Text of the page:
Research Article
Influence of Low Temperatureand Geometry on the Drying Behavior and Quality Parameters of Strawberry
Abdel Ghaly*, Amal Hammouda and Mariam Al Hattab
Corresponding Author: Professor A. E. Ghaly, Department of Process Engineering and Applied Science, Faculty of Engineering, Dalhousie University, Halifax, Nova Scotia, Canada; Tel::902-494-6014; Email: abdel.ghaly@dal.ca
Received: March 26, 2015; Accepted: April 6, 2015; Published: April 17, 2015;
Citation: Ghaly A, Hammouda A & Hattab M (2015) Influence of Low Temperature and Geometry on the Drying Behavior and Quality Parameters of Strawberry. International Journal of Bioprocess and Biotechnological Advancements, 1(1):18-30
Copyrights: ©2015 Ghaly, Hammouda & Hattab. This is an openaccess article distributed under the terms of the Creative Commons Attribution License, which permits unrestricted use, distribution, and reproduction in any medium, provided the original author and source are credited.
 



The drying behavior of strawberry as affected by the drying temperature and geometry of strawberry pieces and the quality of the dried products were investigated. Four geometries (whole, halve, quarter and eighth) and two temperatures (45 and 55°C) were evaluated. The initial moisture content of the fresh strawberry samples was 90.2%. Drying strawberry at the lower temperature (45°C) required longer drying time and the whole strawberry required the longest drying time followed by the ½. ¼ and 1/8, respectively. Increasing the total surface area to the weight ratio and the cut area resulted in a faster decline in the moisture content over time. The average drying rate was 0.26, 0.16, 0.11 and 0.09 g moisture/h and 0.31, 0.23, 0.16 and 0.12 g moisture/h for the whole, half, quarter and eighth pieces at the temperatures of 45oC and 55oC, respectively. The specific drying rate on weight basis was 0.016, 0.021, 0.029 and 0.042 g moisture/ g dry matter.h and 0.019, 0.030, 0.039 and 0.053 g moisture/ g dry matter. h for the whole, half, quarter and eighth at the temperatures of 45oC and 55oC, respectively. The specific drying rate on surface area basis was 0.018, 0.019, 0.020 and 0.023 g moisture/ cm2.h and 0.022, 0.026, 0.029 and 0.033 g moisture/ cm2. h for the whole, half, quarter and eighth at the temperatures of 45oC and 55oC, respectively.The critical drying time (time to reach 15% moisture content) was 22.1, 34.0, 45.2 and 56.2 h and 15.5, 24.0, 31.8 and 48.5 h for the whole, half, quarter and eighth strawberry pieces at the temperature of 45 and 55oC, respectively. The specific drying time was 3.40, 5.55, 8.11 and 10.34 h/g strawberry and 2.94, 3.91, 5.77 and 7.25 h/g strawberry for the whole, half, quarter and eighth at the 45 and 55 oC, respectively.  From the economic point of view it is more efficient to dray whole strawberry at the higher temperature (55 oC). The lightness of the dried strawberry samples was lower than that of fresh samples. The redness of the dried strawberry samples was stronger (darker red color) than that of fresh samples as a result of increased concentration of the red pigments and the non-enzymatic browning reaction caused by the drying temperature. No significant differences were observed in the degree of yellowness between the fresh and dried strawberry samples. The total color change (∆E) decreased with increased temperature and increased with decreased sample size. The hardness value varied from 3.86 N to 6.02 N and from 4.42 N to 6.82 N for the samples dried at the temperatures of 45oC and 55oC, respectively. The lower the temperature and/or the larger the sample size the softer the dried strawberry. Shrinkage was evident in all dried strawberry samples and its extent was dependent on the temperature and sample size. It varied from 21.71% to 58.86% and from 44.57% to 63.77% for the samples dried at the temperatures of 45oC and 55oC, respectively. The rehydration value varied from 15.23% to 27.82% and was affected by both the drying temperature and the strawberry geometry. The higher the temperature and the larger the sample size the higher the rehydration value.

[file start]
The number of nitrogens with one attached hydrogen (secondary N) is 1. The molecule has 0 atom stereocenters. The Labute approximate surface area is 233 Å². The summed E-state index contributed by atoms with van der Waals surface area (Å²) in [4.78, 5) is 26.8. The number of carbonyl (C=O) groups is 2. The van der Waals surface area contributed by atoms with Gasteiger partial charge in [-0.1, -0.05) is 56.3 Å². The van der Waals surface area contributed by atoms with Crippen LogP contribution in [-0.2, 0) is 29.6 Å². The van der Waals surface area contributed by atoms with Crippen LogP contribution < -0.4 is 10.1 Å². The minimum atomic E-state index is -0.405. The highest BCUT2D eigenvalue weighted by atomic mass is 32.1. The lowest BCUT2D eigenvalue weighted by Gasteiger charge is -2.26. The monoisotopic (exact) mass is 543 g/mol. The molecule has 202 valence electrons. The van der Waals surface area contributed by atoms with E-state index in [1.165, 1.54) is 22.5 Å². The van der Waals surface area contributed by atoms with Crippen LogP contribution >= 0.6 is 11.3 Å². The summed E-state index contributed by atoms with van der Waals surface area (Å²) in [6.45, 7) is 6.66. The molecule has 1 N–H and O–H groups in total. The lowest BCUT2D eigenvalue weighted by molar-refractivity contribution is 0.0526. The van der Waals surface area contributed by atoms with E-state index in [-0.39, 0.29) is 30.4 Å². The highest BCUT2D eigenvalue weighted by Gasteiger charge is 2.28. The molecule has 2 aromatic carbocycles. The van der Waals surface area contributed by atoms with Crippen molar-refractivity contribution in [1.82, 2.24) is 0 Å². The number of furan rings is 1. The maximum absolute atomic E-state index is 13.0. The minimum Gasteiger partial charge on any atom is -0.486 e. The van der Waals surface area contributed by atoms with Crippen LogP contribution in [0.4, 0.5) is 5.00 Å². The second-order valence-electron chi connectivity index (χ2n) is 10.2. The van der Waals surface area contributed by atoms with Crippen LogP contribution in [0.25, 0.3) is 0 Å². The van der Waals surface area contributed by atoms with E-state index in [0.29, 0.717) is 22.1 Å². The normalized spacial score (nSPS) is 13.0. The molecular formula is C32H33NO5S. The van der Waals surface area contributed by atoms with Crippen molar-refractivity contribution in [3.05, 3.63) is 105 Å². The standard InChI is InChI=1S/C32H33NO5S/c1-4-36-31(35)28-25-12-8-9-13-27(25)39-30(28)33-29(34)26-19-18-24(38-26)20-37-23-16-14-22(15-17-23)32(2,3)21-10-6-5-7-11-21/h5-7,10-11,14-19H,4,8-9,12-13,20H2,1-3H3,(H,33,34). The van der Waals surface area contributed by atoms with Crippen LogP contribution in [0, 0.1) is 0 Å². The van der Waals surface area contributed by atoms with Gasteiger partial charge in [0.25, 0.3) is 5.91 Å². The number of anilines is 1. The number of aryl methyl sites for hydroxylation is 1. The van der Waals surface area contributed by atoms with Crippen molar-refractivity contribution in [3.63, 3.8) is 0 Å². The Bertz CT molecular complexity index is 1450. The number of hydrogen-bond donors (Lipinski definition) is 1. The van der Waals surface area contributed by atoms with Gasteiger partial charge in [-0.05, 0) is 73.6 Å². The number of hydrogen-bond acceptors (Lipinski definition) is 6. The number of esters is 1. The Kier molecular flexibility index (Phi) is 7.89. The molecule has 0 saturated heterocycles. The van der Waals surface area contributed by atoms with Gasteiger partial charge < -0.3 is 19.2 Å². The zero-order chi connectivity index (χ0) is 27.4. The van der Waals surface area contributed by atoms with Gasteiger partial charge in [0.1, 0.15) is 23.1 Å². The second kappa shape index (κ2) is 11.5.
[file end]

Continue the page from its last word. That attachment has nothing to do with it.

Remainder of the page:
Keywords
Strawberry, Geometry, Drying, Temperature, Weight, Surface Area, Cut Area, Critical Time, Color, Hardness, Shrinkage, Rehydration.

INTRODUCTION

The total world production of strawberry in 2012 was 4.32 million metric tonnes. The United States is the world’s largest producer accounting for 30.4 % of the total world’s strawberry production followed by Turkey (7.0%), Spain (6.0%), Egypt (5.8%) and Mexico (5.3%) [1]. As the fourth largest producer of strawberry in the world, Egypt produces the strawberry variety Fragaria vulgaris Ehthfor local and export markets. The fresh market of strawberries accounted for 80 % of total strawberry sale while frozen strawberry and juice, jam, concentrate and jelly products account for 20%. The strawberry cultivated area in Egypt in 2012 was 5833 ha, producing 242297 tonnes of strawberry of which 74967 tonnes (31%) were exported to 22 countries in Europe, Asia and Africa [2]. Strawberry plantation represent the highest cash crop for the Egyptian farmers [3].